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by Lynn McConnell

New Zealand's connection with England is its longest-standing relationship in the game, which is hardly surprising given the game's origins in England.

What is a little surprising, given the relatively minor nature of the game in this country at the time, is that the first visit by an English team occurred in 1863/64 when George Parr's All-England side played in the Otago tournament.

Their visit lifted interest in the sport to a new level, and while organised inter-provincial competition was still many years away, the seeds had been sown. The side played four games against teams of 22. They beat Otago by nine wickets, drew with a combined Otago-Canterbury side, travelled to Christchurch and thrashed the Canterbury team by an innings and two runs and then returned to Dunedin to inflict even greater misery on Otago by an innings and 51 runs.

Another team, led by James Lillywhite Jr, called into New Zealand en route to Australia where they would play what is now regarded as the first Test match in 1877. The side played teams of 22 in Auckland, Wellington, Taranaki, Nelson and Southland, all of them being beaten by an innings. Games against Westland and Otago were draws while a Canterbury 18 were within 24 runs of denying the English a victory.

Alfred Shaw's side called in during their 1881/82 tour of Australia to draw with Wellington's 22 while teams from Auckland, Oamaru, Otago, South Canterbury and Waikato were all beaten. Again, Canterbury's 18 managed a draw with the tourists on Lancaster Park which was being used for the first time for a representative game.

The first visit by a recognised English team was in 1906/07 when Lord Hawke's English team arrived under the leadership of Pelham Warner. The team of 12 spent three months travelling the length of New Zealand before two matches were played against New Zealand selections. Lord Hawke's XI won the first match, at Lancaster Park, by seven wickets, and the second, at the Basin Reserve, by an innings and 22 runs. In the second game Dan Reese revealed the benefits he enjoyed from having two seasons in Australia by scoring 148 in New Zealand's first innings of 274.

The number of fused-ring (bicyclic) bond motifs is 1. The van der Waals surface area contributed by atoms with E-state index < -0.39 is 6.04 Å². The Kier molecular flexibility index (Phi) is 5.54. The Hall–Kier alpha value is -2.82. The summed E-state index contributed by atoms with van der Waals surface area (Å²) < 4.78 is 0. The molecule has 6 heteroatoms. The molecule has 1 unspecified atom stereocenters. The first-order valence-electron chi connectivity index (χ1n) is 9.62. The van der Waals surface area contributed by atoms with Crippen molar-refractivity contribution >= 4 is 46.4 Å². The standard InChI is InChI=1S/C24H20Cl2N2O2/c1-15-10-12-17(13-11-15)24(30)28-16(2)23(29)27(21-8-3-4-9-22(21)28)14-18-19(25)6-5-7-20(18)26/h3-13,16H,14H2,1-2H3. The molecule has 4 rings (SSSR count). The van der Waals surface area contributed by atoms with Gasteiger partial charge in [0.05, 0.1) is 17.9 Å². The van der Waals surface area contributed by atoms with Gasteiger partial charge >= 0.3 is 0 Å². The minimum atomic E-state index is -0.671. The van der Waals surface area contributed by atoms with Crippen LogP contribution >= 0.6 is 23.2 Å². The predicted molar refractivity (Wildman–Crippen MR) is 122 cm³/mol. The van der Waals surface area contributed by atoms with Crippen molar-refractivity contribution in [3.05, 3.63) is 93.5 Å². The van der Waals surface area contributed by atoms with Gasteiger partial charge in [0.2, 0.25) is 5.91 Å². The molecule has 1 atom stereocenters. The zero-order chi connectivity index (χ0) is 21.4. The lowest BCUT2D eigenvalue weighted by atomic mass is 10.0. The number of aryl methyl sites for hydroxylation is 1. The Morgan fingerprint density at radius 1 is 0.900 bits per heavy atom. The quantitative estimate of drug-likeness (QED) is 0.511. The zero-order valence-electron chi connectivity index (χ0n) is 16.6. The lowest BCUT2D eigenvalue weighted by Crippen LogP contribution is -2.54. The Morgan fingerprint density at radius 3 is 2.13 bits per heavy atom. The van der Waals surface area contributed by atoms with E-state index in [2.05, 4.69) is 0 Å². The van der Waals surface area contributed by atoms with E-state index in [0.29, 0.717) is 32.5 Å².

By 1906/07, the MCC had decided to send a team to New Zealand captained by Charles De Trafford. Included in the team were two New Zealanders, Ronald Fox and Randall Johnson. Like their predecessors under Warner, they visited all corners of the country. They suffered a loss at the hands of Canterbury, as much to do with a rough Cook Strait crossing as anything else. They won the first of two matches against New Zealand, at Lancaster Park, by nine wickets but, at the Basin Reserve on a dreadful pitch, they were beaten by 56 runs. The tour lost money and it was not until 1922/23 that an MCC team returned.

Captained this time by Archie MacLaren, the side included well-known players Percy Chapman, Tich Freeman and Harry Tyldesley, as well as New Zealander Tom Lowry, who was studying at the time at Cambridge, and who would return to New Zealand to lead the side on its first tour to England in 1927 and to captain New Zealand's first Test team in 1929/30.

Despite the fact that he had last played international cricket in 1909, MacLaren took 200 unbeaten runs out of the New Zealand attack in the first international as his side claimed a win by an innings and 156 runs. Dave Collins was promoted to open the batting in the second match, at Lancaster Park, and his innings of 102 ensured New Zealand could compete on more even terms to have a draw.

But on returning to the Basin Reserve for the third match, New Zealand was on the receiving end of a century from Lowry, who scored 130 to help defeat New Zealand by an innings and 20 runs.

From these performances New Zealand was granted a tour to England in 1927. It was just the boost the game needed as several young players were emerging who needed more of a challenge. Their batting, especially in England, was highly encouraging. They included: Stewie Dempster (1430 runs on tour), Roger Blunt (1540), Jack Mills (1251), Curly Page (1154), Ces Dacre (1070). Leading them was Lowry, who scored 1277 runs.

Among the bowlers, Bill Merritt took 107 wickets and Blunt 78.

New Zealand was clearly not far from winning Test match status.